As full-time RVrs, living and traveling in a motorhome without a “sticks and bricks” home base, we used to say that we are houseless, not homeless. After nine years on the road, it’s time to have a home again, one that’s made from sticks and bricks. Our news: we’ve moved out of The Dip into a single story villa/apartment in a 55+ complex in Olympia, Washington.
A combination of things led us to this change. We’re in good health, but not getting any younger and just couldn’t see ourselves aging to the point of needing assistance in the motorhome. A broken leg or stroke or even Covid would create an incredible hardship while living in The Dip.
RV travel has changed in a number of ways since we started in 2009, in the depths of the Great Recession. RV parks averaged $35 a night back then. Today, they range from $45-60 per night. When we started, reservations could be made a few days (or even a few hours) in advance. Today, reservations need to be made months in advance. It’s gotten crowded and crazy out there now. (Covid has changed this, but once people can get out again, RV parks will be very busy.)
This isn’t the end of our travels. Instead, it’s the beginning of a new way of traveling, one that will take us to the far ends of our earth after Covid-19 calms down. We have a trip to Antarctica scheduled for next January. If not 2021, then 2022. We also want to spend extended periods in one place. Riley has a cousin that owns property in Malta that we would like to visit. We also want to return to Africa, Japan, Europe, and many other places.
It’s the beginning of a new chapter for us….
More later about the challenges of moving during the Covid-19 crisis with minimal furniture.
Captain Cook first wrote about the Māori people in 1769 after discovering New Zealand. Little did he know that the Māori were a Polynesian people originating from south-east Asia that had sailed to the islands in search of a new home. We learned that the Māori didn’t settle on the South Island because conditions were more favorable for survival on the North Island.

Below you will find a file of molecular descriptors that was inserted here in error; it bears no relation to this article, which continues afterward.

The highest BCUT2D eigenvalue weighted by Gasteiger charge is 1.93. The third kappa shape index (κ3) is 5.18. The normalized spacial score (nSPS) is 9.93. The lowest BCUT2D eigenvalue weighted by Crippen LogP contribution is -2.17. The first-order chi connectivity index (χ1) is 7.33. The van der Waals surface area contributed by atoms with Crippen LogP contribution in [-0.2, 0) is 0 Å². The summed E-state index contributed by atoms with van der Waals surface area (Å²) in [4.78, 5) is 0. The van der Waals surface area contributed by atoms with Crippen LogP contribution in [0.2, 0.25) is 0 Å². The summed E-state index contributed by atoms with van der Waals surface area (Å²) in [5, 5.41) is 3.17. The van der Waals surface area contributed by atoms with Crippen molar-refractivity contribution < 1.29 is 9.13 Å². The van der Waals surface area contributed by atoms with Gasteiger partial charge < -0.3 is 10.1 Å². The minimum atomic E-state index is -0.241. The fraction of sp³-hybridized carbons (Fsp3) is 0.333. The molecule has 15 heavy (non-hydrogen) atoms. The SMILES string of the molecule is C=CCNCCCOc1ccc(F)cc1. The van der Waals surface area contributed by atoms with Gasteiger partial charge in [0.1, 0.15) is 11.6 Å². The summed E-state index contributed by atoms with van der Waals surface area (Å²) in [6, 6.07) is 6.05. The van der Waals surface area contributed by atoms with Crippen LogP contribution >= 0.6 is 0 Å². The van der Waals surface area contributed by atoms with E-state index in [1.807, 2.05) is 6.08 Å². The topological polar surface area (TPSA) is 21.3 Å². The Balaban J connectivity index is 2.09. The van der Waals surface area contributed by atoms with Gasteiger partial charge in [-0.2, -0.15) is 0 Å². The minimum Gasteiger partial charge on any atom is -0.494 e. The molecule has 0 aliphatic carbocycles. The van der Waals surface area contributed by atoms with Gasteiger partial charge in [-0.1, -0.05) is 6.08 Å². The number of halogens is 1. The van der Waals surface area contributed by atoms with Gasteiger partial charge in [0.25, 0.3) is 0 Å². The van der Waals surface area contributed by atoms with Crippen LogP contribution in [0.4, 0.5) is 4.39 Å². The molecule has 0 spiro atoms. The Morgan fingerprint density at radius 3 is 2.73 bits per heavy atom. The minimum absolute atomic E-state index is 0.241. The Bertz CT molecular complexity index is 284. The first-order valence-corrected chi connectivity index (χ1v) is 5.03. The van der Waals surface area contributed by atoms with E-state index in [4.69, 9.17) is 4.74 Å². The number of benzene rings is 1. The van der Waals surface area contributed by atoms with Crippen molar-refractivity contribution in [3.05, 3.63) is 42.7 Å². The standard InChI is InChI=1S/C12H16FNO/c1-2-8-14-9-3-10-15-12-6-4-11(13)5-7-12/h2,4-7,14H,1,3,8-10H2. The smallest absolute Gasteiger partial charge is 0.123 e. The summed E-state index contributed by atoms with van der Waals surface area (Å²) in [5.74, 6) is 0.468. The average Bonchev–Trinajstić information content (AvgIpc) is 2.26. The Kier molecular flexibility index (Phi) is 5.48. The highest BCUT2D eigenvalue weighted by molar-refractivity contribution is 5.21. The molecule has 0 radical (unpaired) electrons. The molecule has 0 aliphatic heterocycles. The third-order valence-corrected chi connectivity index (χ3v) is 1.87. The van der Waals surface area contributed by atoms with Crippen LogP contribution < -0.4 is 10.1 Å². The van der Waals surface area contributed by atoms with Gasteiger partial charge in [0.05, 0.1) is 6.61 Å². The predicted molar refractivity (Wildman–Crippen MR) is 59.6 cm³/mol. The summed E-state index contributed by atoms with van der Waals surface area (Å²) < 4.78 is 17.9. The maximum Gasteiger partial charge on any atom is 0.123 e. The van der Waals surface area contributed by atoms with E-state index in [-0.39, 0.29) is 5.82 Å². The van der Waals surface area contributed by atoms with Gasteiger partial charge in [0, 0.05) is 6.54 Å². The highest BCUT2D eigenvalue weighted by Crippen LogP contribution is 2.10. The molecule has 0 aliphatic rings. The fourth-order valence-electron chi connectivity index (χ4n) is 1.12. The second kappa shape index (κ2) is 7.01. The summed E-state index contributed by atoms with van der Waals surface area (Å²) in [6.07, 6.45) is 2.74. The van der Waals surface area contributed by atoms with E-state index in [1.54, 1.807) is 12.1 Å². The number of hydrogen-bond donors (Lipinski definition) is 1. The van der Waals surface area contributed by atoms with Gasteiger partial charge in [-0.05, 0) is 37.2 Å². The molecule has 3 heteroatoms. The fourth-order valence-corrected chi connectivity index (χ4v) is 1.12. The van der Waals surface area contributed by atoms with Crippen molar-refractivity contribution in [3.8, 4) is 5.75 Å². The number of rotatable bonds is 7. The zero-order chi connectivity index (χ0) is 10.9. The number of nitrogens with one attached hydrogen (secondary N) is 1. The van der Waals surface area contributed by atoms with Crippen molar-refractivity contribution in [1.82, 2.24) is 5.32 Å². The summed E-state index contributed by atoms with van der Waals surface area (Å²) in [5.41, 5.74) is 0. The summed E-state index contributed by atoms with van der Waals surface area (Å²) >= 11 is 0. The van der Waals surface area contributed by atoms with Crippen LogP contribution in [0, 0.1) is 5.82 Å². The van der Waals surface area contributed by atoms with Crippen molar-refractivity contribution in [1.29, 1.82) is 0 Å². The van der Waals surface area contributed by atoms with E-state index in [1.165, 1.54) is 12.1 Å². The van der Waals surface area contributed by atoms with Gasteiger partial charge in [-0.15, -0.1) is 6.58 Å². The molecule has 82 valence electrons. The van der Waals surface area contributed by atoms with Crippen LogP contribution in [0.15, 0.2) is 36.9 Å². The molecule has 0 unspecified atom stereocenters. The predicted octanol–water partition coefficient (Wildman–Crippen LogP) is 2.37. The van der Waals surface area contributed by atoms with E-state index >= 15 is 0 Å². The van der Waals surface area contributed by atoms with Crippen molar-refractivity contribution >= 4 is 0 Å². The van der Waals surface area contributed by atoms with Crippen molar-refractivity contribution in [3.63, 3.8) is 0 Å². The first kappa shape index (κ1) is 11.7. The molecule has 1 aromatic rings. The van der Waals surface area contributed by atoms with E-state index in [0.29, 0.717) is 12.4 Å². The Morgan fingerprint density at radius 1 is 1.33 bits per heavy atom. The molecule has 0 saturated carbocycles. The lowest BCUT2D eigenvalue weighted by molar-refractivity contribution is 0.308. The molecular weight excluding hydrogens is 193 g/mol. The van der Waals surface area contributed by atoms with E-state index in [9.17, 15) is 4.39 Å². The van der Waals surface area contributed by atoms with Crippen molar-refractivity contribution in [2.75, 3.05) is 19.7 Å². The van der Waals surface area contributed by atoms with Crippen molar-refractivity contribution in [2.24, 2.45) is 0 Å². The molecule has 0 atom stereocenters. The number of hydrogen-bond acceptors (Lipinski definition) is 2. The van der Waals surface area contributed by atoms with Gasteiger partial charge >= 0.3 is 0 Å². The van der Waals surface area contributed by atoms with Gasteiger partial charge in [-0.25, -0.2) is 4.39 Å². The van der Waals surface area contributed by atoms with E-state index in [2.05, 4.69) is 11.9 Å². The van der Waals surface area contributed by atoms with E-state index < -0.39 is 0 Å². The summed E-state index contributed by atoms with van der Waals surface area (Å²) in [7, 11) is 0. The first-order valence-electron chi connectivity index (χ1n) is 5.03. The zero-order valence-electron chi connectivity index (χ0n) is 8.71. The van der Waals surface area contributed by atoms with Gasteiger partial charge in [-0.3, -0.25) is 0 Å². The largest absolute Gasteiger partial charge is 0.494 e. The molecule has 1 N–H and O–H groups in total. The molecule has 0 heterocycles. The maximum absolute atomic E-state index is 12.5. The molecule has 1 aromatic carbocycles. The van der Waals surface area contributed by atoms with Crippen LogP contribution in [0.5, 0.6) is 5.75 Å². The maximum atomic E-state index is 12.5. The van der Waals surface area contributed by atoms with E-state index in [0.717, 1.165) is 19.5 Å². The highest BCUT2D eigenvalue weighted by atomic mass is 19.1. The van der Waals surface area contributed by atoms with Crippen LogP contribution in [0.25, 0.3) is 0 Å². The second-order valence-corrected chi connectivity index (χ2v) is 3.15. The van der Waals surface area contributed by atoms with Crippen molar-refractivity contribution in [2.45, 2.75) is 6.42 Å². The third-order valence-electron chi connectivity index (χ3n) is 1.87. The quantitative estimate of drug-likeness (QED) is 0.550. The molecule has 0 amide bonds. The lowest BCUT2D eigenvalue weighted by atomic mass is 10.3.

The Māori people and culture are well established and visible on the North Island with settlements found in many villages and towns along our route. All of the following images were made on the North Island.
It started raining in the western side of the South Island and it seemed like it wouldn’t stop. Sure, there were short periods of no rain, but we found ourselves always carrying umbrellas and wearing raincoats ready for when it started again. We put the cameras away and enjoyed the drive up the west coast, getting the cameras out when the weather permitted. Which wasn’t often.
The west coast of the South Island gets a lot of rain. The town of Franz Josef, which is located about mid-way along the west coast, has an annual rainfall of 157 inches. Which is why it’s so green. All that rain is a perfect growing environment for New Zealand’s national symbol – the fern.
You can’t travel far in New Zealand without seeing a fern. They come in all shapes and sizes from the tiny maidenhair fern to the fern tree which can reach 49 feet. After a while, we were saying (sarcastically)”Look! A fern!”. Sarcastic humor aside, they were beautiful, and they were everywhere.
The locals were relieved when we said that we were booked on a tour to Milford Sound. They said that we should leave the driving to someone else, too many tourists had died while gawking at the scenery on the narrow winding road.